What Supply Chain Topics Matter Most to You?
August 27, 2010 - SCMR Editorial
It’s that time of year for us in the publishing business to start putting together our editorial calendars for 2011. This is an inexact science at best because while we think we have a good handle on what readers are interested in today, it’s hard to project with certainty that those same topics will still be “hot” a year from now.
But we do our best, relying on past experience and on proven sources in the consulting, analyst and industry association communities. So what are we looking to cover in 2011 in the pages of Supply Chain Management Review?
One main area of concentration will be professional development—specifically, topics like educational opportunities, talent recruitment and retention, and career skills needed to advance. We plan to continue to run our popular supplements on supply chain course listing two times a year. We’ll also be adding some special features on available educational opportunities—both in the traditional and in the virtual classroom.
As in past years, software and technology will capture a significant share of the spotlight in 2011. We plan to place particular emphasis on demand management and inventory optimization. Recent reports from some of the top supply chain analyst firms indicate that these types of applications will be in great demand going forward as companies seek to control inventory costs without jeopardizing product availability. The plan is to not only inform readers about what’s available in these areas, but also show practical examples of the technology at work.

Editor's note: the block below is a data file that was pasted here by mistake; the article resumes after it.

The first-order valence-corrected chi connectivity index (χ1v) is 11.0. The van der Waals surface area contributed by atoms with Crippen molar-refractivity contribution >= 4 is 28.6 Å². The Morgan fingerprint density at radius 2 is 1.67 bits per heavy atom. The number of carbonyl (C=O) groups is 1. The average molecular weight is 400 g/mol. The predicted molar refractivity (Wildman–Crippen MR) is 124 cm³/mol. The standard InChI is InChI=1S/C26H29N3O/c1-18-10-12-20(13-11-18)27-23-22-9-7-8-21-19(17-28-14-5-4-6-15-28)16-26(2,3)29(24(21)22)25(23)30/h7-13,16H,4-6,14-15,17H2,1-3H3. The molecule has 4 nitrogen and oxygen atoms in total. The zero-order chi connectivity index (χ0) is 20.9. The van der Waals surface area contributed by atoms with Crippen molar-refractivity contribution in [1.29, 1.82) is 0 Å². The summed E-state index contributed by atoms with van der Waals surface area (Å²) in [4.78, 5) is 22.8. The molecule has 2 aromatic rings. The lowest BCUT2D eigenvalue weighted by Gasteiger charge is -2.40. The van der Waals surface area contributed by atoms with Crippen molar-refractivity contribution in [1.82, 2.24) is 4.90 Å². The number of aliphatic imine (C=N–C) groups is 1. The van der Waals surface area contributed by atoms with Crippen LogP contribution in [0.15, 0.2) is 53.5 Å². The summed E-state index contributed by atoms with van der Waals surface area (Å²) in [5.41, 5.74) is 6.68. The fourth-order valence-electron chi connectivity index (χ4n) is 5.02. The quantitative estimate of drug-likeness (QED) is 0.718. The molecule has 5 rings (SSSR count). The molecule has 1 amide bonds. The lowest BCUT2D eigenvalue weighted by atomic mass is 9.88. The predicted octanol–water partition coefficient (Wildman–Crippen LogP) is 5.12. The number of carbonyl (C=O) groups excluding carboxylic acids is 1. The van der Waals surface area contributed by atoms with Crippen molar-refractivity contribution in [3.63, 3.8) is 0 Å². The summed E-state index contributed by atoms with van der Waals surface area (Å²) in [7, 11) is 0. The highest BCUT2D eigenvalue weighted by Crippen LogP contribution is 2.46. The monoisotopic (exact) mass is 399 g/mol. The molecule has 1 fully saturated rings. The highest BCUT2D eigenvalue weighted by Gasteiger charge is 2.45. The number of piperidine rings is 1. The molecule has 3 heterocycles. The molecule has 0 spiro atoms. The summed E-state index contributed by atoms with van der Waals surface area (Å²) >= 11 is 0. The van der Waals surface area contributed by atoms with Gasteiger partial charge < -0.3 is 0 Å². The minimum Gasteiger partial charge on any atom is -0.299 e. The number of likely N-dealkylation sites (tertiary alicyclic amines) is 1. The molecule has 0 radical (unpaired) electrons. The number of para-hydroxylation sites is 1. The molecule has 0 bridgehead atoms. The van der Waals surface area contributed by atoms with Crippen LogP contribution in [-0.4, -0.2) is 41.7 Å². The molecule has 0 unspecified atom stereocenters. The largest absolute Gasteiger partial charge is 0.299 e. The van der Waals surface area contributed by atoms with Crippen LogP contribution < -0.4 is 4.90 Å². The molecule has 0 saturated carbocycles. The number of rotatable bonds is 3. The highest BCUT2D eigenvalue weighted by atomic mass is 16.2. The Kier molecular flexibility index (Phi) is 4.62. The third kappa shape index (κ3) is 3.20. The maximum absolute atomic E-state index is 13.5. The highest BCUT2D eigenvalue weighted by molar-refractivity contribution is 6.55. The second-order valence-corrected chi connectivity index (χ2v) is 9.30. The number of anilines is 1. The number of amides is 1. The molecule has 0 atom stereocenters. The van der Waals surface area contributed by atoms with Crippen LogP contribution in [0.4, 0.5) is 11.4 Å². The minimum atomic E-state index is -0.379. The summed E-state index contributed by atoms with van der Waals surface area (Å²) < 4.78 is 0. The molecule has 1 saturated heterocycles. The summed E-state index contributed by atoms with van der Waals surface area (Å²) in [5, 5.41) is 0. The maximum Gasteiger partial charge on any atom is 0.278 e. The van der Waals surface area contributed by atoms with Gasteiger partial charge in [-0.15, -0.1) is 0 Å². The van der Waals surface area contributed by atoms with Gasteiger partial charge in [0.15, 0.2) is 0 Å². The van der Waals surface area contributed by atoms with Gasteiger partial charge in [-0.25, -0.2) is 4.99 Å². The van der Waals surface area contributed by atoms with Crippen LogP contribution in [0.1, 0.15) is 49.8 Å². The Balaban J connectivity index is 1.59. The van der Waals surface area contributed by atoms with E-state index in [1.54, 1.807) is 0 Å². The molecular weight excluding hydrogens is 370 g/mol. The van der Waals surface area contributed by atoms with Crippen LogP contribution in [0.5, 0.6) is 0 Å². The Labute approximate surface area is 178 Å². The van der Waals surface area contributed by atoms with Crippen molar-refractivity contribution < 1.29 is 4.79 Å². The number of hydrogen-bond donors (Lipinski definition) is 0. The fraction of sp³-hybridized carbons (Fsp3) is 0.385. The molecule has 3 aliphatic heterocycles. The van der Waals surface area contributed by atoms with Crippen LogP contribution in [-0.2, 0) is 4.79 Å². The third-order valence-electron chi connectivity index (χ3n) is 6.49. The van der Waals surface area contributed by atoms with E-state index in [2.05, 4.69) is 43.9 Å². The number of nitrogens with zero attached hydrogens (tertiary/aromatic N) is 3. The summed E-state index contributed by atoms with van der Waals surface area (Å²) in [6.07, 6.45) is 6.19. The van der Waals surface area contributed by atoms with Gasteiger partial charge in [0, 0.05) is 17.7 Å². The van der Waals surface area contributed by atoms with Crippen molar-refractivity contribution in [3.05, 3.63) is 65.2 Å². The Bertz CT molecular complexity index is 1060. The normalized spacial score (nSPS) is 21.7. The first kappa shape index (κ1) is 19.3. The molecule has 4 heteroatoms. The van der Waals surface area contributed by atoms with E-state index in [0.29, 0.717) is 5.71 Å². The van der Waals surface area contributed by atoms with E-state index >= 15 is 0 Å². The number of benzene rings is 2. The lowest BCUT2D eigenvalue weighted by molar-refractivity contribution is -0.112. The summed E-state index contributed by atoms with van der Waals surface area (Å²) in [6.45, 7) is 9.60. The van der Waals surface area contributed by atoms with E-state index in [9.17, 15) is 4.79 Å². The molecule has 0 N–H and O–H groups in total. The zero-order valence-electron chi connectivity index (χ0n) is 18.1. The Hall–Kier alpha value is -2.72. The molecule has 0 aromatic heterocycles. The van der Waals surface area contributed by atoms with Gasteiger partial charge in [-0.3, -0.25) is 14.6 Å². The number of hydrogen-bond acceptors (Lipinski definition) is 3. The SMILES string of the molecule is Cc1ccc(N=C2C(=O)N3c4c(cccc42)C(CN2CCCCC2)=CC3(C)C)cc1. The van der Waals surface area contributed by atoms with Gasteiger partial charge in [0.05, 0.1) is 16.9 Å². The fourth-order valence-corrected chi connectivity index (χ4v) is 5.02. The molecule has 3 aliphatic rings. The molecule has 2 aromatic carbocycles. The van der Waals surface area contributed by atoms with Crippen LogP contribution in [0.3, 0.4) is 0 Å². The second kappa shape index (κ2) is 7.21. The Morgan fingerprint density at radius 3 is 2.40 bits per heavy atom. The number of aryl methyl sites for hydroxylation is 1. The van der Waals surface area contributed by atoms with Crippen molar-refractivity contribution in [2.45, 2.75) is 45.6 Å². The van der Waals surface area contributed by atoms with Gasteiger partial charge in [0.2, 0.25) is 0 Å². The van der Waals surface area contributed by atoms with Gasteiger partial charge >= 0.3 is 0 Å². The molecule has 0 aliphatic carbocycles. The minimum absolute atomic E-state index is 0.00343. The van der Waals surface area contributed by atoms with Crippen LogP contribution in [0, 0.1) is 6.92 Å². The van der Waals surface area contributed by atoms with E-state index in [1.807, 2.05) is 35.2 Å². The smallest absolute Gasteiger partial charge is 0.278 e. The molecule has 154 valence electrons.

Global supply management will be high on our coverage list, too. Readers tell us they are looking for insights and guidance on how to make more effective sourcing decisions. They also want practical advice on how to put together an efficient global network that balances cost, quality, and service considerations. Finally, we intend to devote space to specific challenges such as achieving better visibility over shipments and synchronizing the flow of goods and finance in the global supply chain.
Finally, in the coming year expect to find a good representation of what we call (for want of a better term) “back to basics” articles. Yes, we recognize that many of our readers have deep and broad experience in supply chain management. But our readership scores tell us that even the most experienced practitioners from time to time appreciate a re-grounding in the basics of transportation management, warehousing, procurement principles, and so forth. And, of course, the newcomers to the supply chain space welcome the “basics” articles.